Ugh, not the best of games for the Braves, not in any phase of the game. The defense was sloppy, the pitching was poor, and the offense took the night off until well behind, then blew good chances to get back in it.
Tommy Hanson didn’t pitch as poorly as he did in some of his blowout losses, and showed some good signs — five strikeouts in as many innings against just one walk — but allowed two runs on three hits in the second, and then a two-run homer in the third. One of the runs in the second was “unearned” and arguably neither should have scored — Melky had the runner on the first score at the plate, but the ball took a weird hop and went over McCann‘s head, and the second run reached on a terrible infield single. But there was the leadoff double in that inning, and the two-run homer.
The Braves tried Medlen in relief, down 4-1 in the sixth (he is being sent to pen for awhile with some off-days coming up, as they want to limit his innings) but it didn’t work. He allowed two runs on three hits and it was 6-1. But the Braves were in good shape in the bottom of the inning, cutting it to 6-2 with two on and two out, but couldn’t get another hit. Mike Dunn came on and sizzled, the one Brave pitcher who looked good, getting a couple of strikeouts, but walking one and allowing a single.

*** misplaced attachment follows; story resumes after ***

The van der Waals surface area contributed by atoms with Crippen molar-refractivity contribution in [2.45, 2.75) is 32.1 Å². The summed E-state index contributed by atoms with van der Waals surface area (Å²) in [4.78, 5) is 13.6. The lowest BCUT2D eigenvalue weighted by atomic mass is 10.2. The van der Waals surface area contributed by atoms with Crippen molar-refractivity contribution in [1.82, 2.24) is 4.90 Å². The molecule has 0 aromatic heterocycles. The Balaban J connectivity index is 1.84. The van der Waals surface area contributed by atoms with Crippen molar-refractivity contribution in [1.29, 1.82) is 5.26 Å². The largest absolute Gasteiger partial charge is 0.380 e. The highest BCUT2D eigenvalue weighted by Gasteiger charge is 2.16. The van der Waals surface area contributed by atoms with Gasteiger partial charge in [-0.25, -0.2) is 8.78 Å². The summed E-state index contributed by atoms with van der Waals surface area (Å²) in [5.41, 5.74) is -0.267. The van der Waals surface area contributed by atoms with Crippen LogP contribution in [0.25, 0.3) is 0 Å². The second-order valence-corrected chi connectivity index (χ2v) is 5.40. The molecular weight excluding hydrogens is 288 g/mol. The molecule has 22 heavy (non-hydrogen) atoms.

The Braves had a good chance to get back in it in the bottom of the seventh, getting the first two on and then a pinch-single from Conrad cutting it to 6-3. But Prado struck out, and after Heyward walked to load the bases Chipper popped up and Troy Glaus flew out, and that was essentially the ballgame. Kawakami guaranteed that by allowing three runs in the eighth, and was lucky it wasn’t more. Jesse Chavez, in his proper role, didn’t totally suck in the ninth.
After poppping up in the seventh, Chipper left the game with an apparent hamstring injury. Like all of us, he is day-to-day.